Statistics Sense, Part 2: Confusing and Misleading Statistics
written by: Robyn Broyles•edited by: Leigh A. Zaykoski•updated: 12/19/2008
What kind of statistics are helpful and what kind are confusing? Learn the difference between relative and absolute risk and between conditional probabilities and natural frequencies. Part 2 of 3.
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Several specific uses of statistics are particularly misleading. These include reporting relative risk instead of absolute risk and conditional probabilities instead of natural frequencies.
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An Example of Misleading Statistics: Relative Risk versus Absolute Risk
In 1995, the U.K.'s equivalent of the FDA, the Committee on Safety of Medicines, issued a health warning about the risk of thrombosis (blood clots) in women taking third-generation contraceptives. These pills carry double the risk of the second-generation pills. This was correctly but misleadingly described as a 100% increase in the risk of thrombosis. A risk increase of 100% sounds ominous, and to the statistically illiterate, might even suggest that one has a 100% chance of suffering a thrombosis if one takes third-generation instead of second-generation contraceptives.
The actual risk of thrombosis, however, is 1 in 7000 for second-generation and 1 in 3500 for third-generation pills. The 100% figure describes the relative risk between the two pills, but the value that is more important from a clinical perspective is the absolute risk, which is still very low even for the third-generation pills. The result of publicizing the relative risk instead of the absolute risk of thrombosis led to many women losing confidence in the pill and refusing to use it at all.
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Statistics, Screening, and False Alarms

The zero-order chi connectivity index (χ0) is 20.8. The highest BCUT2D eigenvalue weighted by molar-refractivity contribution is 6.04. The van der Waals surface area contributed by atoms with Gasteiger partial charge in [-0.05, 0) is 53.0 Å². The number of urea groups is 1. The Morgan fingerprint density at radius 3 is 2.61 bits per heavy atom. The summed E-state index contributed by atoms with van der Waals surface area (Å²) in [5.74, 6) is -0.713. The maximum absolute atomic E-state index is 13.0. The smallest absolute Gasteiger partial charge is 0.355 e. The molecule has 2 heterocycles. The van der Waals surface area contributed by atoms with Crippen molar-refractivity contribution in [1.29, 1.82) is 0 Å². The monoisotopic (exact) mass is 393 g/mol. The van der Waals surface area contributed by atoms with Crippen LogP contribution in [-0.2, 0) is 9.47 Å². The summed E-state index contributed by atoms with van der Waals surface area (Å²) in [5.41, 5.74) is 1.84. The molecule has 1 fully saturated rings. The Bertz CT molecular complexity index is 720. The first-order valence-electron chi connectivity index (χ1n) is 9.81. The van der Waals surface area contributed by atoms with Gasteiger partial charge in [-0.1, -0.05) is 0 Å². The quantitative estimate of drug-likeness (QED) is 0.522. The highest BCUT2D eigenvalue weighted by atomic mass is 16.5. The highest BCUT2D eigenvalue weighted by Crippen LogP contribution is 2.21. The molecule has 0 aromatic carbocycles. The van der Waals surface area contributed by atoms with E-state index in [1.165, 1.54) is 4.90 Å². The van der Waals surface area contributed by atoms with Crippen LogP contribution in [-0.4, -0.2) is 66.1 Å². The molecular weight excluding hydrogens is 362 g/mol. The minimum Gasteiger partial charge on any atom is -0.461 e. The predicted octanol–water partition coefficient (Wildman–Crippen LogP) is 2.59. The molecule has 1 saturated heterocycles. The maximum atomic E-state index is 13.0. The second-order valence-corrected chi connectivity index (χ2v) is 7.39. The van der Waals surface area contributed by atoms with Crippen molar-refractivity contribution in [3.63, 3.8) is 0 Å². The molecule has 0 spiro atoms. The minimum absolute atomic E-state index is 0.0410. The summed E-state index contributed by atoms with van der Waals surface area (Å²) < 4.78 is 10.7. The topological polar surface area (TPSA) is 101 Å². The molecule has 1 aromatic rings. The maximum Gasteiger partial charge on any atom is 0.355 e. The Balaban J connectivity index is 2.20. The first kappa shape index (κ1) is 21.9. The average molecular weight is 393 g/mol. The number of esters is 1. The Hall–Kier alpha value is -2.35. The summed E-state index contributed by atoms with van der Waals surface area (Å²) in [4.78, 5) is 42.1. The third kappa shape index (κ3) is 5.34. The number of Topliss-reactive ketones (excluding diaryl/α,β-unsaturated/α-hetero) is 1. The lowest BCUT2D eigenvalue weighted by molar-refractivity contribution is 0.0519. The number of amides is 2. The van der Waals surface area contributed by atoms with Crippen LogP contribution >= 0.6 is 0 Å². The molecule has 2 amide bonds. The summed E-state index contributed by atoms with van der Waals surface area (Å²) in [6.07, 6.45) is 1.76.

The prevalence of breast cancer in women is about 1%. 90% of these women will have a positive result on a mammogram, a breast cancer screening test. Of the women without breast cancer, about 9% will nevertheless have a positive mammogram. This number sounds small, and to the statistically illiterate, may suggest that a positive screening means there is only a 9% chance that it is a false positive.
A way to avoid making mistakes when determining the probability of a false alarm is to use natural frequencies instead of conditional probabilities. Conditional probabilities are expressed in percentages of percentages and quickly become confusing. Using natural frequencies means applying percentages to real numbers to make them more clear. Given that 1% of all women have breast cancer, 9% of all women will screen positive, and 90% of those with cancer will screen positive, a natural frequencies approach gives the following data for a hypothetical sample of 1000 women:
10 of the 1000 have cancer, and 990 of them do not. 9 of the 10 with cancer will screen positive and 1 will not. A total of 90 women will screen positive; since 9 of these have cancer, that means 81 do not. That means a total of 8.1% of all women screened for breast cancer with mammogram will experience a false positive result! 81 out of 90 (90%) of positive results are false.
What do the numbers and percentages in a health report mean? How can they mislead you and cause you to draw false conclusions? This must-read series summarizes a landmark report in the use and misuse of statistics in medical journalism and health education.